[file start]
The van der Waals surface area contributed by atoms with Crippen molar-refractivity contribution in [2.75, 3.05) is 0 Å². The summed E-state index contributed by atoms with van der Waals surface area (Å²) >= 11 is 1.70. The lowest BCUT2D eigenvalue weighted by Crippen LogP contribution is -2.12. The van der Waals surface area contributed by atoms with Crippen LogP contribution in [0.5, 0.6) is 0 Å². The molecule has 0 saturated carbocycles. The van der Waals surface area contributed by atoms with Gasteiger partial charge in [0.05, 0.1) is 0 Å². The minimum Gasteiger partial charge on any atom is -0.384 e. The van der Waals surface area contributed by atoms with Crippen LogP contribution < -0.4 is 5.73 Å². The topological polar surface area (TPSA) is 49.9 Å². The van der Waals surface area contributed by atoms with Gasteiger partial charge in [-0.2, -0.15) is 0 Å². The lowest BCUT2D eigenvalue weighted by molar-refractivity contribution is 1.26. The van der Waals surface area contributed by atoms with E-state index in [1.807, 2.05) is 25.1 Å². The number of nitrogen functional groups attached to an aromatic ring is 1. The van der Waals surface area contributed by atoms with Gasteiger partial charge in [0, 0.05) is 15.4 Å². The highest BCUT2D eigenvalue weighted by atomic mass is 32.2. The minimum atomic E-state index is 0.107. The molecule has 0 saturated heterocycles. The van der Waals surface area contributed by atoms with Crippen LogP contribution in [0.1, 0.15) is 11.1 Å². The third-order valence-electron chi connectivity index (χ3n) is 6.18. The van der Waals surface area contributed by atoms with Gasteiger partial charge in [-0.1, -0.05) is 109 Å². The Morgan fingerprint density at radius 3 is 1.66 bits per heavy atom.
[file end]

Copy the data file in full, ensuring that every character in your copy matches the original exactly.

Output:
The van der Waals surface area contributed by atoms with Crippen molar-refractivity contribution in [2.75, 3.05) is 0 Å². The summed E-state index contributed by atoms with van der Waals surface area (Å²) >= 11 is 1.70. The lowest BCUT2D eigenvalue weighted by Crippen LogP contribution is -2.12. The van der Waals surface area contributed by atoms with Crippen LogP contribution in [0.5, 0.6) is 0 Å². The molecule has 0 saturated carbocycles. The van der Waals surface area contributed by atoms with Gasteiger partial charge in [0.05, 0.1) is 0 Å². The minimum Gasteiger partial charge on any atom is -0.384 e. The van der Waals surface area contributed by atoms with Crippen LogP contribution < -0.4 is 5.73 Å². The topological polar surface area (TPSA) is 49.9 Å². The van der Waals surface area contributed by atoms with Gasteiger partial charge in [-0.2, -0.15) is 0 Å². The lowest BCUT2D eigenvalue weighted by molar-refractivity contribution is 1.26. The van der Waals surface area contributed by atoms with E-state index in [1.807, 2.05) is 25.1 Å². The number of nitrogen functional groups attached to an aromatic ring is 1. The van der Waals surface area contributed by atoms with Gasteiger partial charge in [0, 0.05) is 15.4 Å². The highest BCUT2D eigenvalue weighted by atomic mass is 32.2. The minimum atomic E-state index is 0.107. The molecule has 0 saturated heterocycles. The van der Waals surface area contributed by atoms with Crippen LogP contribution in [0.1, 0.15) is 11.1 Å². The third-order valence-electron chi connectivity index (χ3n) is 6.18. The van der Waals surface area contributed by atoms with Gasteiger partial charge in [-0.1, -0.05) is 109 Å². The Morgan fingerprint density at radius 3 is 1.66 bits per heavy atom.